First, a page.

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PROS OF PYCHARM
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    Smart auto-completion
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    Intelligent code analysis
  • 77
    Powerful refactoring
  • 60
    Virtualenv integration
  • 54
    Git integration
  • 22
    Support for Django
  • 11
    Multi-database integration
  • 7
    VIM integration
  • 4
    Vagrant integration
  • 3
    In-tool Bash and Python shell
  • 2
    Plugin architecture
  • 2
    Docker
  • 1
    Django Implemented
  • 1
    Debug mode support docker
  • 1
    Emacs keybinds
  • 1
    Perforce integration
CONS OF PYCHARM
  • 10
    Slow startup
  • 7
    Not very flexible
  • 6
    Resource hog
  • 3
    Periodic slow menu response
  • 1
    Pricey for full features

related PyCharm posts

christy craemer

UPDATE: Thanks for the great response. I am going to start with VSCode based on the open source and free version that will allow me to grow into other languages, but not cost me a license ..yet.

I have been working with software development for 12 years, but I am just beginning my journey to learn to code. I am starting with Python following the suggestion of some of my coworkers. They are split between Eclipse and IntelliJ IDEA for IDEs that they use and PyCharm is new to me. Which IDE would you suggest for a beginner that will allow expansion to Java, JavaScript, and eventually AngularJS and possibly mobile applications?

See more

I am a QA heading to a new company where they all generally use Visual Studio Code, my experience is with IntelliJ IDEA and PyCharm. The language they use is JavaScript and so I will be writing my test framework in javaScript so the devs can more easily write tests without context switching.

My 2 questions: Does VS Code have Cucumber Plugins allowing me to write behave tests? And more importantly, does VS Code have the same refactoring tools that IntelliJ IDEA has? I love that I have easy access to a range of tools that allow me to refactor and simplify my code, making code writing really easy.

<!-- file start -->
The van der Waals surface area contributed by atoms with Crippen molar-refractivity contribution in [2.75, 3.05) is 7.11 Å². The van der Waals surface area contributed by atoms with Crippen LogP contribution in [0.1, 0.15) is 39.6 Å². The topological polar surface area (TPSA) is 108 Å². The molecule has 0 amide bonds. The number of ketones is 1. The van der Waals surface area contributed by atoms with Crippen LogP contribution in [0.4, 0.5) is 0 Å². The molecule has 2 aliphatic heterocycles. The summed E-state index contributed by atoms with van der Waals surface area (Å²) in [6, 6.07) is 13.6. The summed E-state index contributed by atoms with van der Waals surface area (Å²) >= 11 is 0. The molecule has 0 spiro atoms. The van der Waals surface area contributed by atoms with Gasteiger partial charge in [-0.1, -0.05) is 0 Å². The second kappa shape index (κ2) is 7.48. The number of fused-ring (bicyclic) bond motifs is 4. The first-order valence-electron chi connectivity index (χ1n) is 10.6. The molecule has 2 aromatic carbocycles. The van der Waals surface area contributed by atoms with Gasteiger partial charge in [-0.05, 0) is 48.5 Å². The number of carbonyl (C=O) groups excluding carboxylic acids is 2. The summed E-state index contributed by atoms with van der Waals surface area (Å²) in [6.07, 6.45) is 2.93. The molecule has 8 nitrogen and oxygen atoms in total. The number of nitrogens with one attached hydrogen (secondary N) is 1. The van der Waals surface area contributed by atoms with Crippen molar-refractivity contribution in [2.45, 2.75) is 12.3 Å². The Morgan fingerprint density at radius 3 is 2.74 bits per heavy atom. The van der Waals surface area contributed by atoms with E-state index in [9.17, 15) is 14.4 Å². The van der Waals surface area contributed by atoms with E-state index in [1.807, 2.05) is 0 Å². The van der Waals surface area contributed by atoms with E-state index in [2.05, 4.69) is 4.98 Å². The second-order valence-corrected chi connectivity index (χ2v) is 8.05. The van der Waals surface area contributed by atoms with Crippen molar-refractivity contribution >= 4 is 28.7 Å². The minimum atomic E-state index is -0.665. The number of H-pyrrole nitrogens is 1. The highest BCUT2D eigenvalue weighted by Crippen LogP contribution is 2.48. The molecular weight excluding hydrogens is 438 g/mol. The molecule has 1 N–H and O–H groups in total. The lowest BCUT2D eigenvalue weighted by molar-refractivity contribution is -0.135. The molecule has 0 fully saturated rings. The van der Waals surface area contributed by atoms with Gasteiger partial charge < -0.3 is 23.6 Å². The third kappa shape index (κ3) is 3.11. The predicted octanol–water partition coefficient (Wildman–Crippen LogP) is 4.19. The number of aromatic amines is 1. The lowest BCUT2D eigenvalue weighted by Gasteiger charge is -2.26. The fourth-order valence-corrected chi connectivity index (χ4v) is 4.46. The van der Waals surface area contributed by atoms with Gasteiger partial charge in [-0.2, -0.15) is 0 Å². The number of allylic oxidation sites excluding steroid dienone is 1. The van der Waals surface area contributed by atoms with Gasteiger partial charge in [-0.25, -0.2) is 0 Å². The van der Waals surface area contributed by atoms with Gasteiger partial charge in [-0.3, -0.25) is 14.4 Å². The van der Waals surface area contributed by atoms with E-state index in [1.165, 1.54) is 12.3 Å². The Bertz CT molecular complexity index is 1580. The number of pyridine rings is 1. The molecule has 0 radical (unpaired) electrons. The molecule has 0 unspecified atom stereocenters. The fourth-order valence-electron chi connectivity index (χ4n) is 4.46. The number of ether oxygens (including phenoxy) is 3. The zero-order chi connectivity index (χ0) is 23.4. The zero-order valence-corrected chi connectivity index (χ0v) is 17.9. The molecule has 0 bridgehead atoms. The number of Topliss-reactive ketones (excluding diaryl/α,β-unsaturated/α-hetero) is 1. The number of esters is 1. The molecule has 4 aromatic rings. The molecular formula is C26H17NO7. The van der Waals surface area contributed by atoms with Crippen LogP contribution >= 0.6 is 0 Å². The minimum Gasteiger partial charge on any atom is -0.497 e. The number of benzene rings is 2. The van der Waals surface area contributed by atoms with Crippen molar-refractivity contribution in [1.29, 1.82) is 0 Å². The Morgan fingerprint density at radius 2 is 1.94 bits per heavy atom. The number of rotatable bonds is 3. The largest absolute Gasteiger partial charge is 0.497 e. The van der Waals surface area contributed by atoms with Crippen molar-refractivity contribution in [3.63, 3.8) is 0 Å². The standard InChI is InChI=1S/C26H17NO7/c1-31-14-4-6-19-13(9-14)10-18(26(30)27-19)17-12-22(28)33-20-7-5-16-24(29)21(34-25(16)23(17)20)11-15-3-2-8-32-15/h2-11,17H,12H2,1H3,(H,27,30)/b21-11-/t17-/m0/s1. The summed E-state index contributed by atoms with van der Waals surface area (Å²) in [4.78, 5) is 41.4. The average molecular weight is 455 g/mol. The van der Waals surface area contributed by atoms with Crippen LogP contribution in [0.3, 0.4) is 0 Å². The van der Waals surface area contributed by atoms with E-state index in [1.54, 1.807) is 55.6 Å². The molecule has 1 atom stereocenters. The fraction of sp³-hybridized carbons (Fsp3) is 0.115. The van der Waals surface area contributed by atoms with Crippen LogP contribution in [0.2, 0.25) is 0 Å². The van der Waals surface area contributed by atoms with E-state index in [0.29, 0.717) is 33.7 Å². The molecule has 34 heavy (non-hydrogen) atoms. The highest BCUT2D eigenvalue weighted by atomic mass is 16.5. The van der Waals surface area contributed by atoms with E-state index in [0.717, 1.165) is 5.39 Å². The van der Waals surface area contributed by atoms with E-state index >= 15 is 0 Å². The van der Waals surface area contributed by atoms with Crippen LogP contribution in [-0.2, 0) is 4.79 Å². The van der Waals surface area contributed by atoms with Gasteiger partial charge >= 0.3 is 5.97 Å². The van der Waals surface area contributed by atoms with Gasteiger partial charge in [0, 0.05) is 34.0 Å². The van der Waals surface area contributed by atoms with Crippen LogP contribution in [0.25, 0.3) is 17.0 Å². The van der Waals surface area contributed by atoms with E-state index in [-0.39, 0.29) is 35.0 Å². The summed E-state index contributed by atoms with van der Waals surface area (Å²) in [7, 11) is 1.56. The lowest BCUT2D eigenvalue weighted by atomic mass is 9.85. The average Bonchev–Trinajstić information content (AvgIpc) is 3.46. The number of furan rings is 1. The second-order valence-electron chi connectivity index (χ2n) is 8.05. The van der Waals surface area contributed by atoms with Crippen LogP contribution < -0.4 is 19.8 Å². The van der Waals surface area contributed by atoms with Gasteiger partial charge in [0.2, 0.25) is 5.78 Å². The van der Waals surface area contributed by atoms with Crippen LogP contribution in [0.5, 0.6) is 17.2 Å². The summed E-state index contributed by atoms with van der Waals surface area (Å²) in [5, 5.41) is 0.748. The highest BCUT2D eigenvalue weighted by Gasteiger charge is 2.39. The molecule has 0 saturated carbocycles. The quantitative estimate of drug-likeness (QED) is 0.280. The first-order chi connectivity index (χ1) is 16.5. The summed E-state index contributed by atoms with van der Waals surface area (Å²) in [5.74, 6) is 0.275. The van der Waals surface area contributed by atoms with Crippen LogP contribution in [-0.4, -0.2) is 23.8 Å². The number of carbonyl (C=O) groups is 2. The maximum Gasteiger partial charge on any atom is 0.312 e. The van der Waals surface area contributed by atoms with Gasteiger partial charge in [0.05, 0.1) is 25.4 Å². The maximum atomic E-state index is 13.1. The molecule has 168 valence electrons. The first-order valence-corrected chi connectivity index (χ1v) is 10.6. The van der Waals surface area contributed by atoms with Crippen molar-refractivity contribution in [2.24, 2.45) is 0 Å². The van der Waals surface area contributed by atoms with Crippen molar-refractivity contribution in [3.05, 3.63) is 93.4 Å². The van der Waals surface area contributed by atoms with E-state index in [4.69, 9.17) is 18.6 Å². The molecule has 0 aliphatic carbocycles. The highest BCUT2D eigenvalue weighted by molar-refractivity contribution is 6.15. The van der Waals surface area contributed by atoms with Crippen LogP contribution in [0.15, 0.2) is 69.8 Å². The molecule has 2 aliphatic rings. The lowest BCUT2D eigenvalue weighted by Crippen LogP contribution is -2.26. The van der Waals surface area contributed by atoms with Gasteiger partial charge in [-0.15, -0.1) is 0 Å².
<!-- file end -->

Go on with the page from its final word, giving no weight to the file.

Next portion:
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WebStorm logo

WebStorm

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The smartest JavaScript IDE
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PROS OF WEBSTORM
  • 187
    Intelligent ide
  • 128
    Smart development environment
  • 108
    Easy js debugging
  • 97
    Code inspection
  • 95
    Support for the Latest Technologies
  • 55
    Created by jetbrains
  • 53
    Cross-platform ide
  • 36
    Integration
  • 30
    Spellchecker
  • 24
    Language Mixing/Injection
  • 11
    Debugger
  • 10
    Local History
  • 8
    Web developer can't live without this
  • 7
    Fast search
  • 7
    Git support
  • 6
    Angular.js support
  • 6
    Sass autocompletion
  • 5
    Better refactoring options
  • 5
    FTP
  • 5
    There is no need to setup plugins (all from the box)
  • 5
    Show color on the border next to hex string in CSS
  • 5
    Smart autocompletion
  • 5
    JSON Schema
  • 5
    Awesome
  • 5
    Built-in js debugger
  • 5
    Running and debugging Node.js apps remotely
  • 4
    Easy to use
  • 4
    A modern IDE stuck in the 90s
  • 4
    TypeScript support